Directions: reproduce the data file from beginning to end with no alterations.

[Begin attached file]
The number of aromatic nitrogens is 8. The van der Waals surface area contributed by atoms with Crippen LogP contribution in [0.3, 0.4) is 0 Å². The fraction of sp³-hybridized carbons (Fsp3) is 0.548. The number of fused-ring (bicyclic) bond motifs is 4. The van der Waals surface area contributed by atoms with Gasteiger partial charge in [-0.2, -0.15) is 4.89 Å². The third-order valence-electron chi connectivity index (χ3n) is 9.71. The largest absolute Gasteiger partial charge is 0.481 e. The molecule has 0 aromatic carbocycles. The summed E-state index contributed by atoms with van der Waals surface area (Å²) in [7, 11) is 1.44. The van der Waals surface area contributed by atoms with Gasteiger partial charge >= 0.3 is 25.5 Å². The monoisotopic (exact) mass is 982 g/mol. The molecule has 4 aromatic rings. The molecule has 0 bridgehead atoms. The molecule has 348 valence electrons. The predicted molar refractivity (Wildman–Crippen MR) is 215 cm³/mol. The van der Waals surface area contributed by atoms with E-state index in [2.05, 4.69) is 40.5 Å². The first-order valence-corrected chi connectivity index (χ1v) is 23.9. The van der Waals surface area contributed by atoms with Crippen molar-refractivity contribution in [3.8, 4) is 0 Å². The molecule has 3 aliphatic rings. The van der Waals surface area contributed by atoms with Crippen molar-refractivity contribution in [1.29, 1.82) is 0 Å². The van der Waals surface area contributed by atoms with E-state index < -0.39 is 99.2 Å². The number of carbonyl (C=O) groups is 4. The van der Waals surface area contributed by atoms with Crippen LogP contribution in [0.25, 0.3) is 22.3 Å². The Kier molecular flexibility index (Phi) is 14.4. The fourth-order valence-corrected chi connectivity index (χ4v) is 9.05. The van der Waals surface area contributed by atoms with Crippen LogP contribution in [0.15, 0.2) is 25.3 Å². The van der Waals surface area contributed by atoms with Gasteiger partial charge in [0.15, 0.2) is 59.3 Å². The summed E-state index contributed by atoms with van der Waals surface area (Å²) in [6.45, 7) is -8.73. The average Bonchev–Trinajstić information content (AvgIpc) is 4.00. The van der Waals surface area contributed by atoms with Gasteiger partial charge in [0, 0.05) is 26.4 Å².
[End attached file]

The number of aromatic nitrogens is 8. The van der Waals surface area contributed by atoms with Crippen LogP contribution in [0.3, 0.4) is 0 Å². The fraction of sp³-hybridized carbons (Fsp3) is 0.548. The number of fused-ring (bicyclic) bond motifs is 4. The van der Waals surface area contributed by atoms with Gasteiger partial charge in [-0.2, -0.15) is 4.89 Å². The third-order valence-electron chi connectivity index (χ3n) is 9.71. The largest absolute Gasteiger partial charge is 0.481 e. The molecule has 0 aromatic carbocycles. The summed E-state index contributed by atoms with van der Waals surface area (Å²) in [7, 11) is 1.44. The van der Waals surface area contributed by atoms with Gasteiger partial charge >= 0.3 is 25.5 Å². The monoisotopic (exact) mass is 982 g/mol. The molecule has 4 aromatic rings. The molecule has 0 bridgehead atoms. The molecule has 348 valence electrons. The predicted molar refractivity (Wildman–Crippen MR) is 215 cm³/mol. The van der Waals surface area contributed by atoms with E-state index in [2.05, 4.69) is 40.5 Å². The first-order valence-corrected chi connectivity index (χ1v) is 23.9. The van der Waals surface area contributed by atoms with Crippen molar-refractivity contribution in [3.8, 4) is 0 Å². The molecule has 3 aliphatic rings. The van der Waals surface area contributed by atoms with Crippen molar-refractivity contribution in [1.29, 1.82) is 0 Å². The van der Waals surface area contributed by atoms with E-state index < -0.39 is 99.2 Å². The number of carbonyl (C=O) groups is 4. The van der Waals surface area contributed by atoms with Crippen LogP contribution in [0.25, 0.3) is 22.3 Å². The Kier molecular flexibility index (Phi) is 14.4. The fourth-order valence-corrected chi connectivity index (χ4v) is 9.05. The van der Waals surface area contributed by atoms with Crippen LogP contribution in [0.15, 0.2) is 25.3 Å². The van der Waals surface area contributed by atoms with Gasteiger partial charge in [0.15, 0.2) is 59.3 Å². The summed E-state index contributed by atoms with van der Waals surface area (Å²) in [6.45, 7) is -8.73. The average Bonchev–Trinajstić information content (AvgIpc) is 4.00. The van der Waals surface area contributed by atoms with Gasteiger partial charge in [0, 0.05) is 26.4 Å².